Although Bartoli seems to value coloratura accuracy over enunciation, her voice is gorgeous. Time and again, the slow singing, as in Caldara’s “Profezie, di me diceste” (Prophecies, you told me), is heart-touching. The floated highs in Porpora’s “Parto, ti lascio, o cara” (I go, I leave you, o my love) border on the angelic, in contradistinction to her fabulous growl-like low utterance, in Graun’s “Misero pargoletto” (Unhappy child) on the word “terror. ” Is there another singer either alive or on record who can simulate the sound of a butterfly as magically she does in Leo’s “Qual farfalla innamorata” (Like a butterfly crazed with love)?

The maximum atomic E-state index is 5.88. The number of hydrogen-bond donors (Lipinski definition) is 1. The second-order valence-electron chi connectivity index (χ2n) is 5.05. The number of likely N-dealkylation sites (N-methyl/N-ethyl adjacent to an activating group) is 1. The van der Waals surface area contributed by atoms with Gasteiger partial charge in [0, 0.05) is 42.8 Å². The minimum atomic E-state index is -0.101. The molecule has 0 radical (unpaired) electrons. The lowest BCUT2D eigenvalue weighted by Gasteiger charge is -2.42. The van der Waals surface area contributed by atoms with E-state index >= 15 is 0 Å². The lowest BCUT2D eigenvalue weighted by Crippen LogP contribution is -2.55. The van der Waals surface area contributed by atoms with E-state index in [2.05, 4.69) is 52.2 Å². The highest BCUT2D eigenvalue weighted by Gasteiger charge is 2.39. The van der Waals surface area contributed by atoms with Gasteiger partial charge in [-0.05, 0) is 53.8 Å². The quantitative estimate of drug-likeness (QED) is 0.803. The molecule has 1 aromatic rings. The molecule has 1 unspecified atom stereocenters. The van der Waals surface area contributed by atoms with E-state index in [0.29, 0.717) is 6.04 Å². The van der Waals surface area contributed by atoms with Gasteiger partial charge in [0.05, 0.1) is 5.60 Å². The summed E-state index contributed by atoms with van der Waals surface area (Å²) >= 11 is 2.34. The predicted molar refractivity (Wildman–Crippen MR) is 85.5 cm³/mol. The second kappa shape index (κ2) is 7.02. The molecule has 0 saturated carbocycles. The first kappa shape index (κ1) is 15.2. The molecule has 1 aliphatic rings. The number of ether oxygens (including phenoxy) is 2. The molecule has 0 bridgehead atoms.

Emperor Joseph II must not have been paying attention to the music castrati were singing when he issued his now infamous accusation, “Too many notes, Mozart. ” Mozart’s coloratura is restrained compared to what these 18th century composers demanded of their artists. That Bartoli not only meets the demands with breath to spare, but also makes the best case imaginable for this music’s merit, is a phenomenal accomplishment. What an artist!